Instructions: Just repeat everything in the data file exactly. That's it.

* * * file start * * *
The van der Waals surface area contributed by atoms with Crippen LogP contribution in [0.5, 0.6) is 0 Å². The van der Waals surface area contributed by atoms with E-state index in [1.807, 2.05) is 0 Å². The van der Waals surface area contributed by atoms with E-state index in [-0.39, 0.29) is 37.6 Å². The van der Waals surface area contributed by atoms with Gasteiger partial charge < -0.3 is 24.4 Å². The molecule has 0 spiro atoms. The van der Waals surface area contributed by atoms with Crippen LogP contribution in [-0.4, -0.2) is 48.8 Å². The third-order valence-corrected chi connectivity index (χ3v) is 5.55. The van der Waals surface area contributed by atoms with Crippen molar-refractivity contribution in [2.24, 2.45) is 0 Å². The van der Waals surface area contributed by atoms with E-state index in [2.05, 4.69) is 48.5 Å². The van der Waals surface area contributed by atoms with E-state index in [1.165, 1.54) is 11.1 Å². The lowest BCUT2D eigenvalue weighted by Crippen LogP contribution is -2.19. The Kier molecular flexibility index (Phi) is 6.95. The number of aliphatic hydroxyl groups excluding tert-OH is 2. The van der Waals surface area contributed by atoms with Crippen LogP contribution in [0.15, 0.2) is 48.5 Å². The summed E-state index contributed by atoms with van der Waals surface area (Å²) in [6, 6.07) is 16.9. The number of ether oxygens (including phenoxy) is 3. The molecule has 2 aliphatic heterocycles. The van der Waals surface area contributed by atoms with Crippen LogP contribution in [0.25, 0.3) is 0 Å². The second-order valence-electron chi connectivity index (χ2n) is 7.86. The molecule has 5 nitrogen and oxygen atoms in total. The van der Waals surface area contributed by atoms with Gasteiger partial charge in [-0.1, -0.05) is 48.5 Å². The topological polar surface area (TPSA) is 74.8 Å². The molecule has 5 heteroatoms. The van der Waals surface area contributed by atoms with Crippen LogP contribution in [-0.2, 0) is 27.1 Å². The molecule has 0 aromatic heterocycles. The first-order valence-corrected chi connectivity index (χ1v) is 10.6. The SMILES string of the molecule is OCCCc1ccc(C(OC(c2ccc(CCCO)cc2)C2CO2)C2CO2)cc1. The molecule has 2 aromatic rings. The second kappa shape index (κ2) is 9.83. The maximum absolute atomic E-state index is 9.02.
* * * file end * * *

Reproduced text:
The van der Waals surface area contributed by atoms with Crippen LogP contribution in [0.5, 0.6) is 0 Å². The van der Waals surface area contributed by atoms with E-state index in [1.807, 2.05) is 0 Å². The van der Waals surface area contributed by atoms with E-state index in [-0.39, 0.29) is 37.6 Å². The van der Waals surface area contributed by atoms with Gasteiger partial charge < -0.3 is 24.4 Å². The molecule has 0 spiro atoms. The van der Waals surface area contributed by atoms with Crippen LogP contribution in [-0.4, -0.2) is 48.8 Å². The third-order valence-corrected chi connectivity index (χ3v) is 5.55. The van der Waals surface area contributed by atoms with Crippen molar-refractivity contribution in [2.24, 2.45) is 0 Å². The van der Waals surface area contributed by atoms with E-state index in [2.05, 4.69) is 48.5 Å². The van der Waals surface area contributed by atoms with E-state index in [1.165, 1.54) is 11.1 Å². The lowest BCUT2D eigenvalue weighted by Crippen LogP contribution is -2.19. The Kier molecular flexibility index (Phi) is 6.95. The number of aliphatic hydroxyl groups excluding tert-OH is 2. The van der Waals surface area contributed by atoms with Crippen LogP contribution in [0.15, 0.2) is 48.5 Å². The summed E-state index contributed by atoms with van der Waals surface area (Å²) in [6, 6.07) is 16.9. The number of ether oxygens (including phenoxy) is 3. The molecule has 2 aliphatic heterocycles. The van der Waals surface area contributed by atoms with Crippen LogP contribution in [0.25, 0.3) is 0 Å². The second-order valence-electron chi connectivity index (χ2n) is 7.86. The molecule has 5 nitrogen and oxygen atoms in total. The van der Waals surface area contributed by atoms with Gasteiger partial charge in [-0.1, -0.05) is 48.5 Å². The topological polar surface area (TPSA) is 74.8 Å². The molecule has 5 heteroatoms. The van der Waals surface area contributed by atoms with Crippen LogP contribution in [-0.2, 0) is 27.1 Å². The molecule has 0 aromatic heterocycles. The first-order valence-corrected chi connectivity index (χ1v) is 10.6. The SMILES string of the molecule is OCCCc1ccc(C(OC(c2ccc(CCCO)cc2)C2CO2)C2CO2)cc1. The molecule has 2 aromatic rings. The second kappa shape index (κ2) is 9.83. The maximum absolute atomic E-state index is 9.02.